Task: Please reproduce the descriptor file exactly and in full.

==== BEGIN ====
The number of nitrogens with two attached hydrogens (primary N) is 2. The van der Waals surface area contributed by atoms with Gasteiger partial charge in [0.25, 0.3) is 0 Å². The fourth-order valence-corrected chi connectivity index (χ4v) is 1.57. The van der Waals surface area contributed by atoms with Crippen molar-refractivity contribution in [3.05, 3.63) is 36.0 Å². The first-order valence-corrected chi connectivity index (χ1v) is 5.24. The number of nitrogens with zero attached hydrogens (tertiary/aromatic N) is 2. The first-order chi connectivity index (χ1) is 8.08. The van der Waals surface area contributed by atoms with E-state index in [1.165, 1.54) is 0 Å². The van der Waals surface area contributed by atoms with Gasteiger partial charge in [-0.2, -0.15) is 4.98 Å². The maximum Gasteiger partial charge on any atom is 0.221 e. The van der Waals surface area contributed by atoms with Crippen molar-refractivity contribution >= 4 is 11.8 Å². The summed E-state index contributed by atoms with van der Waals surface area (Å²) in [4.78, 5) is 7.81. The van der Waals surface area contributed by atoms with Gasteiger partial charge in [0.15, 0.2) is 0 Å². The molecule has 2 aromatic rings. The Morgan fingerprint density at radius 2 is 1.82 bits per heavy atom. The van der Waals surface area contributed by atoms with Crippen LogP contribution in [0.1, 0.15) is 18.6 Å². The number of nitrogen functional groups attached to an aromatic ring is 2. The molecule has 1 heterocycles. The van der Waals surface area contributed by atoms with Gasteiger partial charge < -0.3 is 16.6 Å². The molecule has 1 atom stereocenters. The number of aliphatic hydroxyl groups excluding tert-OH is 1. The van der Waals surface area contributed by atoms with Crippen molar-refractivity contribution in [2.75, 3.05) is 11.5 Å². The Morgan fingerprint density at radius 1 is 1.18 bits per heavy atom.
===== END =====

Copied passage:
The number of nitrogens with two attached hydrogens (primary N) is 2. The van der Waals surface area contributed by atoms with Gasteiger partial charge in [0.25, 0.3) is 0 Å². The fourth-order valence-corrected chi connectivity index (χ4v) is 1.57. The van der Waals surface area contributed by atoms with Crippen molar-refractivity contribution in [3.05, 3.63) is 36.0 Å². The first-order valence-corrected chi connectivity index (χ1v) is 5.24. The number of nitrogens with zero attached hydrogens (tertiary/aromatic N) is 2. The first-order chi connectivity index (χ1) is 8.08. The van der Waals surface area contributed by atoms with E-state index in [1.165, 1.54) is 0 Å². The van der Waals surface area contributed by atoms with Gasteiger partial charge in [-0.2, -0.15) is 4.98 Å². The maximum Gasteiger partial charge on any atom is 0.221 e. The van der Waals surface area contributed by atoms with Crippen molar-refractivity contribution >= 4 is 11.8 Å². The summed E-state index contributed by atoms with van der Waals surface area (Å²) in [4.78, 5) is 7.81. The van der Waals surface area contributed by atoms with Gasteiger partial charge in [0.15, 0.2) is 0 Å². The molecule has 2 aromatic rings. The Morgan fingerprint density at radius 2 is 1.82 bits per heavy atom. The van der Waals surface area contributed by atoms with Crippen LogP contribution in [0.1, 0.15) is 18.6 Å². The number of nitrogen functional groups attached to an aromatic ring is 2. The molecule has 1 heterocycles. The van der Waals surface area contributed by atoms with Gasteiger partial charge < -0.3 is 16.6 Å². The molecule has 1 atom stereocenters. The number of aliphatic hydroxyl groups excluding tert-OH is 1. The van der Waals surface area contributed by atoms with Crippen molar-refractivity contribution in [2.75, 3.05) is 11.5 Å². The Morgan fingerprint density at radius 1 is 1.18 bits per heavy atom.